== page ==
Written by: Josh Singer, Directed by: Laura Innes
John Spencer as Leo McGarry, White House Chief of Staff
(with Teddy Roosevelt)
NBC Photo: Michael O'Neill
- Takes Place: Mostly on Valentines Day
- Broadcast: February 9, 2005
- Query: Who is Professor Lawrence Lessig (played by Christopher Lloyd)?
- Query: What book was Toby reading?
- Query: What part of what Opera was Bartlet listening to?
- The Iranians shoot down a British commercial airliner that they have mistaken for an American spy plane since it drifted into their airspace very close to the area in which the Americans had been sending spy planes. While C.J. deals with that and trying to still allow Bartlet to rest, Toby is helping a Constitutional law professor deal with a delegation from Belarus that is trying to write a founding document for their new democracy. C.J. finds Toby deep in a book. When she asks him about it, he tells her,
- "It's amazing how tricky emergency powers are.... If you're the executive in a young republic, you're going to need some type of emergency power so do you write that into the constitution or does that lead to abuse?"
C.J. is too swamped dealing with the crisis to help him, but to send him a valentine, she assigns him to meet with Miss World.
- Then Abbey returns to complain that C.J. isn't keeping Bartlet away from work. And the British Prime Minister is "overreacting" and the British Ambassador, Lord Marbury, when shown the evidence about the spy planes and the obvious mistake, tells Bartlet,
- "So, it's your fault.... You've been spying on their nuclear facilities.... Why do you think they want you to stop?" Still, Marbury sides with his Prime Minister.
- The Belarus delegation wants a constitution like the United States has but Toby thinks,
- "Your country has a history of brutal dictatorship, I don't think a strong executive is such a good idea.... Half the faculty at Yale Law describes the American Presidential system as one of this country's most dangerous exports.... It is recipe for constitutional breakdown."
'Well," says Professor Lessig. "I can see this is going to be a vibrant discussion."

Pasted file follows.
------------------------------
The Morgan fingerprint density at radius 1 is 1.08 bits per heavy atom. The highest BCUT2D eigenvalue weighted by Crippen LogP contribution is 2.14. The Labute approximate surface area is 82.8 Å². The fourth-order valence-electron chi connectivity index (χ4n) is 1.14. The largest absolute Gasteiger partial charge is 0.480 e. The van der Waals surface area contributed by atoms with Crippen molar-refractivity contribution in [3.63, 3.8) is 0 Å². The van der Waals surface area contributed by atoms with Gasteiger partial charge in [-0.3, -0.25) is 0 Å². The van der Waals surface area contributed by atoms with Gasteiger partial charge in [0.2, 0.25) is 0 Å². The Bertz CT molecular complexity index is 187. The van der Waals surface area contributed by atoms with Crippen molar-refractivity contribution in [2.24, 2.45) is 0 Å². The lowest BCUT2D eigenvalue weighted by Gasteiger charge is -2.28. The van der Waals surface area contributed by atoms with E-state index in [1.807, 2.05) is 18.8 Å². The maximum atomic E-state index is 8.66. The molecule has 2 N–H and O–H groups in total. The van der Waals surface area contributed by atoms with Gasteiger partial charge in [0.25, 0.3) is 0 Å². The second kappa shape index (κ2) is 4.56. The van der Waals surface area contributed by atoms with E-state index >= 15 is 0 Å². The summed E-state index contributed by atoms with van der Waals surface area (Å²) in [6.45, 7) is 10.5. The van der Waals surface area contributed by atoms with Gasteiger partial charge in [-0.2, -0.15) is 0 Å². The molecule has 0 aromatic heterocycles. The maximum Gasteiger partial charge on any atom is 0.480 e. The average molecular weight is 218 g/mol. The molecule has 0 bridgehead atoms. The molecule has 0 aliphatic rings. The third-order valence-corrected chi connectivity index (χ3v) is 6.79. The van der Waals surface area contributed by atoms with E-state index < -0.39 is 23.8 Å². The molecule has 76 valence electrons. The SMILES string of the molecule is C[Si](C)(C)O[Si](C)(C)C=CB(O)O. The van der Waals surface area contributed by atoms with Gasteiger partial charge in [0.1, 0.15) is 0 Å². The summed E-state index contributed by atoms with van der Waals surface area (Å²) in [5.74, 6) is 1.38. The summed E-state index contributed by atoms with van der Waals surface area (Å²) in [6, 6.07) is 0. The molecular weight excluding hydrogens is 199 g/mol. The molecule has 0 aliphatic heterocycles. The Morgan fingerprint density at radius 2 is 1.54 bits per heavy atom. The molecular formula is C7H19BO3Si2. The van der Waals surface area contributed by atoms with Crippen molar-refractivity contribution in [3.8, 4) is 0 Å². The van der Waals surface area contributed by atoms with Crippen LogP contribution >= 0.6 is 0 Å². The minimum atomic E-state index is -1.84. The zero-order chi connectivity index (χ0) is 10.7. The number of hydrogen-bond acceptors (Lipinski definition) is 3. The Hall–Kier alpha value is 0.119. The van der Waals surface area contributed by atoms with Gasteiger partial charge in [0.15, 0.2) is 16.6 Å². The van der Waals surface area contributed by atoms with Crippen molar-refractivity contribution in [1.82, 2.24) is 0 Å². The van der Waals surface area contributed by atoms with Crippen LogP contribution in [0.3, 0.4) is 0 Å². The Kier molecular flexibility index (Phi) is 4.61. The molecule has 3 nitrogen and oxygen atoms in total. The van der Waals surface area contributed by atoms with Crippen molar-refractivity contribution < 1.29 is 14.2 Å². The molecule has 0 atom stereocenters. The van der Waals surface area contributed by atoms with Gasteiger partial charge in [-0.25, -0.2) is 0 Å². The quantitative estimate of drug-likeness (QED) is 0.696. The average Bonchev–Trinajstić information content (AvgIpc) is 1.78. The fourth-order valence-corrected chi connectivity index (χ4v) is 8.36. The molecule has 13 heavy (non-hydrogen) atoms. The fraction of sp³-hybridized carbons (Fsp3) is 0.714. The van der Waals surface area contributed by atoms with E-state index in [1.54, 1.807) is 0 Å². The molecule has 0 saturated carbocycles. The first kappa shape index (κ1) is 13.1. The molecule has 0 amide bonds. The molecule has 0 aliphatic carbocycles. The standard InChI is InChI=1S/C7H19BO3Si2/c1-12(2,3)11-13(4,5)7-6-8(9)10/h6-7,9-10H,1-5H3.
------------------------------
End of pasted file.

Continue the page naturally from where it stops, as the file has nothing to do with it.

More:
Later in the discussion with Lessig and the delegates, Toby says, "Only four presidential democracies have lasted longer than 30 years.... You need systemic protection; safeguards that can last beyond a generation. You've got to look beyond the moment, beyond the here and now." At this point in his argument, Miss World shows up to see Toby.
- Toby's meeting with Miss World keeps being interrupted by people trying to meet her. And Annabeth is approached by a reporter who has heard that the President wasn't awakened immediately when the news first arrived about the British airliner and that he was still not up to speak to the British Prime Minister before she went on television. So Annabeth interrupts Toby's meeting to bring him the reporter but really wants to introduce the reporter to Miss World. That actually seems to capture the attention of the reporter more than Toby would have expected. Meanwhile, C.J. and Leo are handling the meetings with Iranians and the French. Bartlet is furious that people are doing his job for him,
- "All I have in this situation is influence. Influence and relationships. If you take that away from me, I am powerless!" C.J. argues with him and he turns and walks away from her.
- Meanwhile, Toby, who is writing a speech for the President to possibly give to the country, and checking on the Miss World reporter conversation, has a moment to get back to the meetings with Professor Lessig and the delegation. He finds them at lunch and complains to Lessig,
- "These guys have to walk out of this building on Friday with a set of laws to take back home to Minsk."`
"Not a set of laws, a sense of the rule of law."
"You're not planning on writing a constitution this week?"
"...the document is just a beginning. A constitutional democracy succeeds only if the constitution reflects democratic values alive in the citizenry.... Which is why our most important job is to instill those values in their leaders through discussion and debate."
- Bartlet is still fuming and complains to Leo,
- "She didn't wake me up this morning. I could have ---"
"What? Prime Minister Graty thinks you are an intellectual snob. A Yankee Doodle windbag. Likely as not you would have made things worse."
"If an American dies and there is even the slightest suspicion of international intrigue, she's supposed to wake me."
"Since when? If I had used that rule, you'd be dead by now of sleep deprivation."
- C.J. finds she can't be pulled in so many directions: Abbey wants her to control Bartlet since he won't control himself to control his MS, Bartlet wants to continue to do as much as he did before. She finally tells both that she has to put the country first. Which leaves the Bartlets to fight it out between them.
For anyone interested in guest stars of this episode (as well as more information),
let us recommend the West Wing Episode Guide.